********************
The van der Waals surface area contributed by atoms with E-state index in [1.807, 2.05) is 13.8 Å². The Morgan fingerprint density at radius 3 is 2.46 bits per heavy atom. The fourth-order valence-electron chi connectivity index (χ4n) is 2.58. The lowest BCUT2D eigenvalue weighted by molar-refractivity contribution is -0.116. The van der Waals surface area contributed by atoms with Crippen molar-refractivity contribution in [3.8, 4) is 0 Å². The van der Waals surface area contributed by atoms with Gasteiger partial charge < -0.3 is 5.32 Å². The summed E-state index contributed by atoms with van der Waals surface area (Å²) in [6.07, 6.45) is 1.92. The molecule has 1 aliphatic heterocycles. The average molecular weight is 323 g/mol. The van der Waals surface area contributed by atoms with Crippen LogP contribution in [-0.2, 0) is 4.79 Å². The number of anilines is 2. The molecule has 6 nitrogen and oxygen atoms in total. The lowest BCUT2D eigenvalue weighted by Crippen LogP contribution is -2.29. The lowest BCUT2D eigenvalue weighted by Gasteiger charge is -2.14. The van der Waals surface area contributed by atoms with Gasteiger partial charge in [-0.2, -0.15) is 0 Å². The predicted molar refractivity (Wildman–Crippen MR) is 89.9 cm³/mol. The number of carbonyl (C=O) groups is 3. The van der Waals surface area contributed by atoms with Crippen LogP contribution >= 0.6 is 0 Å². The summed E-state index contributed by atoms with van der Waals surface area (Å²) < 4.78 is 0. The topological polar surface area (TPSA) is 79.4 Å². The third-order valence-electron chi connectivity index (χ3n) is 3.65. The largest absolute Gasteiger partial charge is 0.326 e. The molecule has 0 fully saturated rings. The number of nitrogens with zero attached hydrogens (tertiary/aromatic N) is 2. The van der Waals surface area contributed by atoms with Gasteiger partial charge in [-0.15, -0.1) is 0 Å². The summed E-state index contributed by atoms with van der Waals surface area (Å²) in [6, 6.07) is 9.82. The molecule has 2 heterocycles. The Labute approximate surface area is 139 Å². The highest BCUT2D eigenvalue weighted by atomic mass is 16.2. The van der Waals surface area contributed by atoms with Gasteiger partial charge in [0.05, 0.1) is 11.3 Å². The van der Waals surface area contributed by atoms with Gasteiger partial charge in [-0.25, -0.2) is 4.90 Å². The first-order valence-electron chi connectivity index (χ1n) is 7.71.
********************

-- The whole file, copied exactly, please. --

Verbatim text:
The van der Waals surface area contributed by atoms with E-state index in [1.807, 2.05) is 13.8 Å². The Morgan fingerprint density at radius 3 is 2.46 bits per heavy atom. The fourth-order valence-electron chi connectivity index (χ4n) is 2.58. The lowest BCUT2D eigenvalue weighted by molar-refractivity contribution is -0.116. The van der Waals surface area contributed by atoms with Crippen molar-refractivity contribution in [3.8, 4) is 0 Å². The van der Waals surface area contributed by atoms with Gasteiger partial charge < -0.3 is 5.32 Å². The summed E-state index contributed by atoms with van der Waals surface area (Å²) in [6.07, 6.45) is 1.92. The molecule has 1 aliphatic heterocycles. The average molecular weight is 323 g/mol. The van der Waals surface area contributed by atoms with Crippen LogP contribution in [-0.2, 0) is 4.79 Å². The number of anilines is 2. The molecule has 6 nitrogen and oxygen atoms in total. The lowest BCUT2D eigenvalue weighted by Crippen LogP contribution is -2.29. The lowest BCUT2D eigenvalue weighted by Gasteiger charge is -2.14. The van der Waals surface area contributed by atoms with Gasteiger partial charge in [-0.2, -0.15) is 0 Å². The predicted molar refractivity (Wildman–Crippen MR) is 89.9 cm³/mol. The number of carbonyl (C=O) groups is 3. The van der Waals surface area contributed by atoms with Crippen LogP contribution >= 0.6 is 0 Å². The summed E-state index contributed by atoms with van der Waals surface area (Å²) < 4.78 is 0. The topological polar surface area (TPSA) is 79.4 Å². The third-order valence-electron chi connectivity index (χ3n) is 3.65. The largest absolute Gasteiger partial charge is 0.326 e. The molecule has 0 fully saturated rings. The number of nitrogens with zero attached hydrogens (tertiary/aromatic N) is 2. The van der Waals surface area contributed by atoms with Gasteiger partial charge in [-0.15, -0.1) is 0 Å². The summed E-state index contributed by atoms with van der Waals surface area (Å²) in [6, 6.07) is 9.82. The molecule has 2 heterocycles. The Labute approximate surface area is 139 Å². The highest BCUT2D eigenvalue weighted by atomic mass is 16.2. The van der Waals surface area contributed by atoms with Gasteiger partial charge in [0.05, 0.1) is 11.3 Å². The van der Waals surface area contributed by atoms with Gasteiger partial charge in [-0.25, -0.2) is 4.90 Å². The first-order valence-electron chi connectivity index (χ1n) is 7.71.